Hello, it is me again.
I recently bought the A4990 dual motor driver carrier together with some 12V HPCB Motor and magnetic encoders. The encoders are working like a charm but I am having problems setting the direction and speed of the motors.
My Setup includes an Arduino Nano, a Switching Mode Power Supply and a breadboard. You can find some pictures attached.
I am using the following library which I found on Github: GitHub - pololu/a4990-motor-shield: Arduino library for the Pololu A4990 Dual Motor Driver Shield for Arduino http://www.pololu.com/product/2512, but I made the following changes to the library since I am not using the shield:
const unsigned char A4990MotorShield::_M1PWM = 5;
const unsigned char A4990MotorShield::_M1DIR = 6;
const unsigned char A4990MotorShield::_M2PWM = 10;
const unsigned char A4990MotorShield::_M2DIR = 9;
A minimal code example that still reproduces the behavior looks like this:
When I type in 330 as speed the motor turns just as desired, but when I type in -330 the direction does not change. If I change the pins for PWM and DIR the behavior is exactly the opposite. Please note that I am currently only trying to get Motor Output #2 to work, bothering with the other one will come later.
Does anybody have a clue why I get this strange behavior?
Connections on the breadboard:
Connections on the motor side:
The A4990MotorShield library for the A4990 Dual Motor Driver Shield for Arduino cannot be used with the carrier version, because the shield has additional logic gates on its inputs (see the schematic diagram near the bottom of its product page).
We do not have any example code for the A4990 dual motor driver carrier, so you probably would need to write your own. If you do not already know, the carrier version requires four PWM signals, one for each input (IN1 through IN4), whereas the A4990 shield simply needs two PWM and two digital signals. I recommend that you first read the A4990 Dual Motor Driver Carrier’s product page, particularly the “Using the motor driver” section, and look at the motor output truth tables in the A4990 datasheet (linked under the “Resources” tab on the product page) for a clear understanding on how the inputs affect the outputs. Then, you can try writing a simple program that focuses on controlling the speed and direction of one motor channel. If you run into trouble with your code, you can post it here, and I would be happy to take a look.
Yes it was quite naïve of me to think that the two boards would be pin-compatible without looking at the datasheet, the product page or the schematic of the shield.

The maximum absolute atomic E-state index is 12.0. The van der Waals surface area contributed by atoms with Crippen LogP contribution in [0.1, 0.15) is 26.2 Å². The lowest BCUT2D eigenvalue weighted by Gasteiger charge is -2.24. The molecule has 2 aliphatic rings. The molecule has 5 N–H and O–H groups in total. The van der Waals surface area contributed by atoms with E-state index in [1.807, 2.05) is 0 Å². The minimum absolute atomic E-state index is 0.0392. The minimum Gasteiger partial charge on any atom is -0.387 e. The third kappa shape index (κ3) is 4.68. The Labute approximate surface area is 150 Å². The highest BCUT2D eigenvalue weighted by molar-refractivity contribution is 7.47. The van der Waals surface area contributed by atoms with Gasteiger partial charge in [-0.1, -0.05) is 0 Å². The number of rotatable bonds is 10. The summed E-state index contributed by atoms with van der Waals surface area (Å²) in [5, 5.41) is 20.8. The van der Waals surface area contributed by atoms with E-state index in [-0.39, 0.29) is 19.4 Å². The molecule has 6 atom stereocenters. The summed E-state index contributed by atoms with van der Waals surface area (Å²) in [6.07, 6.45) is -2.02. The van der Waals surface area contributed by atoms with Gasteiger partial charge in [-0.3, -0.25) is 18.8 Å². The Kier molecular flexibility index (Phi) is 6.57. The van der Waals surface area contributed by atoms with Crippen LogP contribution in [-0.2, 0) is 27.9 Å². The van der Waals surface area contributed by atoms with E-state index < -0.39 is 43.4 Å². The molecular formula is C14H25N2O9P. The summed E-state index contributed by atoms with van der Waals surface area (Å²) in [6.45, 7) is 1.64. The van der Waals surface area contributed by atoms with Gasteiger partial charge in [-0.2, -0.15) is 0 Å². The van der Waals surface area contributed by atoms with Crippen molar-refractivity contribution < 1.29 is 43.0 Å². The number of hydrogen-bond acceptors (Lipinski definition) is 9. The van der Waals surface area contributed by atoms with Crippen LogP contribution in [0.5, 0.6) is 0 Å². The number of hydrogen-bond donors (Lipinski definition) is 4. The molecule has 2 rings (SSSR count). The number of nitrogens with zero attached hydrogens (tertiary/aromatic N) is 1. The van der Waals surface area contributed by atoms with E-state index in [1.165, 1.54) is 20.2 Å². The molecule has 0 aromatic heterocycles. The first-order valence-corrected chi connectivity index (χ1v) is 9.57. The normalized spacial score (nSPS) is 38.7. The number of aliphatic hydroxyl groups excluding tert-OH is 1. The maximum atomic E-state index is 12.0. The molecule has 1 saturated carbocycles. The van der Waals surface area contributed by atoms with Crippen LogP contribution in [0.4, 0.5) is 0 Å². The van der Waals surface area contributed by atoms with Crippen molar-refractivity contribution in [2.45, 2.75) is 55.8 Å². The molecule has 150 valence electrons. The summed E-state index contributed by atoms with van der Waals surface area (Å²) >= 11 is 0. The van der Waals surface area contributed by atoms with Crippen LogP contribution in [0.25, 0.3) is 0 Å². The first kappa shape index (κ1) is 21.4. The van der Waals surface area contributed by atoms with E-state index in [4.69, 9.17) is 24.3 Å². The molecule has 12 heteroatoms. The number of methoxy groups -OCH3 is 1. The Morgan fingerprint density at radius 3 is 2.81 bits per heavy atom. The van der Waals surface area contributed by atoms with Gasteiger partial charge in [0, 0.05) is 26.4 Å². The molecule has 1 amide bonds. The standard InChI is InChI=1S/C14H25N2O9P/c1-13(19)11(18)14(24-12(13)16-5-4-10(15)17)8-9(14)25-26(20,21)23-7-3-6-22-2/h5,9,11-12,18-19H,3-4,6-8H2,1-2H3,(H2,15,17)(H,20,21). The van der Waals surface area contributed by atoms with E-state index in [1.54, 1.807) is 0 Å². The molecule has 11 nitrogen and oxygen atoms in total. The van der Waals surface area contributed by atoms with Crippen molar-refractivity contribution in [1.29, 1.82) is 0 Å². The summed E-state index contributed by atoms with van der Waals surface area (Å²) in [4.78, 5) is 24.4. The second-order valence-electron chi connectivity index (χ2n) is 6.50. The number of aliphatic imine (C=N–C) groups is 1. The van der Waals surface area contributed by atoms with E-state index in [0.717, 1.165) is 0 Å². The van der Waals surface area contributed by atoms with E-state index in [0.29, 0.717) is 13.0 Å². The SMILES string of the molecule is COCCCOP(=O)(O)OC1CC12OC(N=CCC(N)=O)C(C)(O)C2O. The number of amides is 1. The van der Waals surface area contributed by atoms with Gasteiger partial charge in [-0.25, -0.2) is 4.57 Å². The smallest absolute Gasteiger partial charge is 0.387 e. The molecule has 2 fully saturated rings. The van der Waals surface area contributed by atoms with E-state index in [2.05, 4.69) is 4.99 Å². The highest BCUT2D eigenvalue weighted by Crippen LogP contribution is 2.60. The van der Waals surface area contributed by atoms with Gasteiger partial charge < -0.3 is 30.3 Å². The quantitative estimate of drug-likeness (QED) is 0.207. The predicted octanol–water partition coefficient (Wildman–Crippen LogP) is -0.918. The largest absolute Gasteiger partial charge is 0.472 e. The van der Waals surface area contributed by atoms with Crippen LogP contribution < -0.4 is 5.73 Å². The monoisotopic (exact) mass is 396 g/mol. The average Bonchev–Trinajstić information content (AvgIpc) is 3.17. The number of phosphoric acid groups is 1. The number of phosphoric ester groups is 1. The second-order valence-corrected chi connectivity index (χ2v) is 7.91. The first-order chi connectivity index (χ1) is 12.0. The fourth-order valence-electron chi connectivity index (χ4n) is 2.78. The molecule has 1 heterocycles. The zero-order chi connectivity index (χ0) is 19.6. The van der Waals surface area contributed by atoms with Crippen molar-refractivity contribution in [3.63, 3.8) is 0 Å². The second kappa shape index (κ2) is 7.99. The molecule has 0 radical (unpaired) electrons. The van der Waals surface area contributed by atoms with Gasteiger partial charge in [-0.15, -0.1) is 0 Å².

However, I got the motor up and running now and it was comparably easy.
For anyone else stumbling upon this thread with a similar problem, I have now made a library which is located here: https://github.com/joelsa/a4990-dual-motor-driver-carrier and has additional support for error handling, sleep control and reading out the encoder data.
It isn’t really beautiful but it works™.
I am still somewhat unpleased that I have to use four of my precious six PWM pins on the Nano, but since I am planning to do a PCB with female headers for the driver anyway I might as well add the logic you guys included on the shield to reduce the number of PWM pins needed to two.
I have one last question left and hope that this thread is the right place for it:
When I read out the magnetic quadrature encoder that I have sticked onto my motors, they give me 300 steps per revolution of the motor output shaft. But since there are 6 magnets on the disc I was expecting 600 steps (the ratio is (100:1). I am reading the encoder with OUTA connected to an interrupt pin and OUTB connected to a normal GPIO pin for checking the direction. Is this the expected behaviour?
I do not need such a high resolution for my application, I was just confused.
Awesome! I’m glad you got your issue resolved; thanks for sharing your library for the A4990 carrier version.
Regarding your encoder problem, it looks like you might be using our Magnetic Encoder Pair Kit from your pictures and are probably reading only one edge of the encoder signal. The magnetic disc used in that kit consists of six magnetic poles, or three north-south pairs (as stated on the magnetic encoder disc’s product page). To get the resolution you are expecting, you can read both falling and rising edges of channel A’s (OUTA) output signal. You might find the Arduino “Reading Rotary Encoders” tutorial helpful.
Yep, listening for the rising and falling edges got me to the expected resolution.
I accepted your post as Solution, thanks a lot for the great support!